Google v. Facebook - Choosing the Right Ad Program For Your Business

Sometimes, it’s all about leads. Whether you’re working for a small business or a non-profit, the challenges of lead generation with a limited budget (and often limited views on advertising) can be intimidating. As a professional digital marketer with more than 20 years of ad buying experience, let me give you my take on where and how to make your online ad buy decisions.

While my field is often viewed as a "creative" one, it's just as much a balance of calculations as it is creations. Before we pick up a marker or open a Photoshop file, we start with some basic math to ensure that the goals we are setting are reasonable for our clients. We look at the hard numbers for your business, your website traffic and the potential reach to your audience via the platforms you are considering.

The Business
Let’s set up an example case so you can see how we run our numbers. Our sample small business targets seniors and runs no advertising programs. They spend less than $1,000/month on SEO programs. They do all their marketing in-house with a competent but busy staff. They currently receive about 7 leads per week from their site that they work to convert.

The Website
The company’s website is professionally designed and meets all the basic criteria for a good program: responsive design, updated regularly and complete with a professional presentation of information about their business, and they do run an SEO program to build traffic.

The site’s visitors for the last quarter were just under 2,000. Average visits per week: 155

The company’s goal: Increase leads from 7/week to 20/week (roughly 3x their current number)

In order to meet this goal we need to triple their website visitors to 465/week. But in reality, we probably need a bit more than that, as some of their current numbers come from referrals, and advertising will not affect that number. For the sake of simplicity let's say they need 500 visitors/week to meet their lead goals. That’s an additional 345 visitors per week.

Adwords Campaigns
Adwords is built on a bid-to-click program where you compete by bid for the keywords you want to show up for. Their ad will show as many times as needed to the geographically targeted group who search for their keyword phrase. They will pay for every click to their site until their budget is used up. Our example company is in competition with both their direct competitors for these keywords, as well as peripheral companies who seek other types of products targeted at the same market. We take an initial look at Google’s keyword bidding tool to determine a budget in this screenshot:
 

 
Based on initial research, Adwords will cost an average of $6.73/click.
 
In the example above, their ad would be shown to the approximate 22,000 people in the geographic area searching under the relevant keywords, next to the ads of their competitors at the top of the Search page.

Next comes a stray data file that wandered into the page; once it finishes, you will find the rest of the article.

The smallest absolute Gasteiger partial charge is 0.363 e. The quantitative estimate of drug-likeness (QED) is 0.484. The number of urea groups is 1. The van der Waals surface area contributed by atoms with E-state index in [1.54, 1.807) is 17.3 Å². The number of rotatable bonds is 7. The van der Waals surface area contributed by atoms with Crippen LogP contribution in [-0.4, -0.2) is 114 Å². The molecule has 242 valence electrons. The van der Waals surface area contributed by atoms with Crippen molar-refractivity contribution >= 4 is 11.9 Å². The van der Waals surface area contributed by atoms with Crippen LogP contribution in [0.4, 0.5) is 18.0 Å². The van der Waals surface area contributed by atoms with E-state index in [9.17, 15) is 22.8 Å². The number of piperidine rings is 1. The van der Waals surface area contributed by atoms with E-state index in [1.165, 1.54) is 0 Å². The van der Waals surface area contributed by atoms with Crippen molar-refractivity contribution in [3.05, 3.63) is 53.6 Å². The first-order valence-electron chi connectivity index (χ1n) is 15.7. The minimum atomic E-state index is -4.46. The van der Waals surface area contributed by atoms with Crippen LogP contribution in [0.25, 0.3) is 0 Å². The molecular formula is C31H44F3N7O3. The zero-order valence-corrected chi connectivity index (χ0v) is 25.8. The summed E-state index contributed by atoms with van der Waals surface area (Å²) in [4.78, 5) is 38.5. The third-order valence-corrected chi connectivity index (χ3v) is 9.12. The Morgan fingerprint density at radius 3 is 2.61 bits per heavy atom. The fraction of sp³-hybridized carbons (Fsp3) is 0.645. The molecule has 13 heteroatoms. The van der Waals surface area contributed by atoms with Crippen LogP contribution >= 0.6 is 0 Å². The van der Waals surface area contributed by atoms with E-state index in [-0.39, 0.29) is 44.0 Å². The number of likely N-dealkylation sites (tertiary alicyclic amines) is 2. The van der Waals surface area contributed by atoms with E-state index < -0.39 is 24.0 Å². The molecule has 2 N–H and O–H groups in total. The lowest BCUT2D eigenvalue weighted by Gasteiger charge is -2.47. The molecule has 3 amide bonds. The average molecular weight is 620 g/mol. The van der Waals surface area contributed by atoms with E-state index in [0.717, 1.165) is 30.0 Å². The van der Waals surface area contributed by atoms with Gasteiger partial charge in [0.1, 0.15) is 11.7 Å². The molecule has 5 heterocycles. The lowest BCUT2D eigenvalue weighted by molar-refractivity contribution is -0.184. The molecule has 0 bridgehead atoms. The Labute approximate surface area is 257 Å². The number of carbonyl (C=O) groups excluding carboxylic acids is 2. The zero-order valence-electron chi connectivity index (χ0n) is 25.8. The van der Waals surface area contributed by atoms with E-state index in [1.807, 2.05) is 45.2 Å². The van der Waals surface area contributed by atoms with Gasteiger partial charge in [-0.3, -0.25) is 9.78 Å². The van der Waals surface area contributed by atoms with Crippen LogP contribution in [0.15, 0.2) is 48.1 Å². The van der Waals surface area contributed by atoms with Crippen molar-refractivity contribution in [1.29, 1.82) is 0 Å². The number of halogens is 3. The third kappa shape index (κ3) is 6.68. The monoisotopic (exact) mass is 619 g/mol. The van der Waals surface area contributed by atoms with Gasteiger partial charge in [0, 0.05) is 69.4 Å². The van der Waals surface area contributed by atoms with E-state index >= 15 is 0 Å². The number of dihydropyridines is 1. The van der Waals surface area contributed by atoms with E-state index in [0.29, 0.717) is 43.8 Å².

To gain the additional 345 visitors they need to meet their website traffic and lead goals using Adwords alone, they will need to spend roughly $2,321 per month on an Adwords campaign. 
 
This number may seem high, but is actually quite average. Pricing for other search engines is about the same, however Adwords is the more effective option for SEM (Search Engine Marketing) campaigns.
 
Facebook Options
Adwords is available to users who are in SEARCH mode, but what about those who are on websites looking for information about your keyword topics? From blogs to news stories, websites are filled with ad space that is highly accessible and affordable as well as reaching a targeted user (b/c we know WHO they are as well as WHAT they are interested in). The most popular of these options is through Facebook and the Facebook Audience network. 
 
Using the Facebook and their Audience Network, our sample company can reach an average of 68,000 people per month (more than Adwords) at a cost of $12/day. Assuming the same1% conversion that Google Adwords provides, this would send 682 visitors to your site $360/month. 
 

 

Like Adwords, this audience is qualified by geography that is specified (in the example above, a 50 mile radius of the company’s office) but ADDITIONALLY is targeted by demographics, interests and can also be matched by behaviors. 
 
So How Do I Budget For a Program?
While Adwords is certainly the most expensive option, it should not be dismissed. If your site does not rank high for important keywords and your SEO methods are not improving your ranking, then select use of Adwords is the best way to ensure you have search presence where it is needed. As professionals, we usually recommend an approach that includes some components of keywords as a premium item coupled with other, more affordable, advertising options.
 
When it comes to advertising on Facebook and their Audience network, keep in mind that there is an additional cost to the daily budget. You should also budget for the time or outsourced skills for:
 
  • Creative development: Advertising in this medium is visually competitive and you will need dynamic ads to get clicks and results.
  • Testing: Most ad programs require several rounds of testing before you find what really “works” with your target audience. Plan to spend some budget on testing to figure that out.
  • Facebook page maintenance:  Advertising on the network will invariably bring traffic to your page. Your page should be set up and running smoothly and professionally, as well as have regular updates so that visitors know you are still an active business
 
There is no single program that will answer all your questions for lead generation, but by creating a plan that encompasses the key elements you need to reach your audience, you’ll find those leads.